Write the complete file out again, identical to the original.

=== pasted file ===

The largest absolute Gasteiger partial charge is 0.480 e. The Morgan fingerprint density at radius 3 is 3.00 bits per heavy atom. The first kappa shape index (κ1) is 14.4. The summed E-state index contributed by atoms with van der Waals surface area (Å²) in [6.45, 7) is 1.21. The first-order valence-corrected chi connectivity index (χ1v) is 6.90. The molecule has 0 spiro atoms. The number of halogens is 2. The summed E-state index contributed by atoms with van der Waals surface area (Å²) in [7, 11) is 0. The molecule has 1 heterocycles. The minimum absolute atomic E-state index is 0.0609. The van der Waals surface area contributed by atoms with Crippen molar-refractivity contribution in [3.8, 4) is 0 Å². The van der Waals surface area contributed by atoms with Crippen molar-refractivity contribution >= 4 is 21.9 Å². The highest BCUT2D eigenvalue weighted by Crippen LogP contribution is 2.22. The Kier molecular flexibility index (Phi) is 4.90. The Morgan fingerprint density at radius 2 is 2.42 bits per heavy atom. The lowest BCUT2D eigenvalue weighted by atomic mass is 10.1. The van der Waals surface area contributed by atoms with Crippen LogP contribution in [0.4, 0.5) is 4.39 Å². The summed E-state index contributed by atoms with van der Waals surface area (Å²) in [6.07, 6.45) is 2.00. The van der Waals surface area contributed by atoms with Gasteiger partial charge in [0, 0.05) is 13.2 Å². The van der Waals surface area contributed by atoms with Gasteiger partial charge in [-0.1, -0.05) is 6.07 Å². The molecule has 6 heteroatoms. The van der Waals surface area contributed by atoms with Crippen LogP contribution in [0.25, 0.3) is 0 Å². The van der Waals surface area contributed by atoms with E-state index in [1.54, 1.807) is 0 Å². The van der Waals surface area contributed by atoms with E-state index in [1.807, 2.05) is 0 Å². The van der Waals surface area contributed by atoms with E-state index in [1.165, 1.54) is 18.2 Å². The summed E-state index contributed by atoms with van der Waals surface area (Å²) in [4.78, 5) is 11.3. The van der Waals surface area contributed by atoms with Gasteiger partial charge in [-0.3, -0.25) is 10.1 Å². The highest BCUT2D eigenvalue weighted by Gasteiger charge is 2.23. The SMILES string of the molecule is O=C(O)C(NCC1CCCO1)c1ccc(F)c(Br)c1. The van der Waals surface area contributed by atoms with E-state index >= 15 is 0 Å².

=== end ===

The largest absolute Gasteiger partial charge is 0.480 e. The Morgan fingerprint density at radius 3 is 3.00 bits per heavy atom. The first kappa shape index (κ1) is 14.4. The summed E-state index contributed by atoms with van der Waals surface area (Å²) in [6.45, 7) is 1.21. The first-order valence-corrected chi connectivity index (χ1v) is 6.90. The molecule has 0 spiro atoms. The number of halogens is 2. The summed E-state index contributed by atoms with van der Waals surface area (Å²) in [7, 11) is 0. The molecule has 1 heterocycles. The minimum absolute atomic E-state index is 0.0609. The van der Waals surface area contributed by atoms with Crippen molar-refractivity contribution in [3.8, 4) is 0 Å². The van der Waals surface area contributed by atoms with Crippen molar-refractivity contribution >= 4 is 21.9 Å². The highest BCUT2D eigenvalue weighted by Crippen LogP contribution is 2.22. The Kier molecular flexibility index (Phi) is 4.90. The Morgan fingerprint density at radius 2 is 2.42 bits per heavy atom. The lowest BCUT2D eigenvalue weighted by atomic mass is 10.1. The van der Waals surface area contributed by atoms with Crippen LogP contribution in [0.4, 0.5) is 4.39 Å². The summed E-state index contributed by atoms with van der Waals surface area (Å²) in [6.07, 6.45) is 2.00. The van der Waals surface area contributed by atoms with Gasteiger partial charge in [0, 0.05) is 13.2 Å². The van der Waals surface area contributed by atoms with Gasteiger partial charge in [-0.1, -0.05) is 6.07 Å². The molecule has 6 heteroatoms. The van der Waals surface area contributed by atoms with Crippen LogP contribution in [0.25, 0.3) is 0 Å². The van der Waals surface area contributed by atoms with E-state index in [1.54, 1.807) is 0 Å². The van der Waals surface area contributed by atoms with E-state index in [1.807, 2.05) is 0 Å². The van der Waals surface area contributed by atoms with E-state index in [1.165, 1.54) is 18.2 Å². The summed E-state index contributed by atoms with van der Waals surface area (Å²) in [4.78, 5) is 11.3. The van der Waals surface area contributed by atoms with Gasteiger partial charge in [-0.3, -0.25) is 10.1 Å². The highest BCUT2D eigenvalue weighted by Gasteiger charge is 2.23. The SMILES string of the molecule is O=C(O)C(NCC1CCCO1)c1ccc(F)c(Br)c1. The van der Waals surface area contributed by atoms with E-state index >= 15 is 0 Å².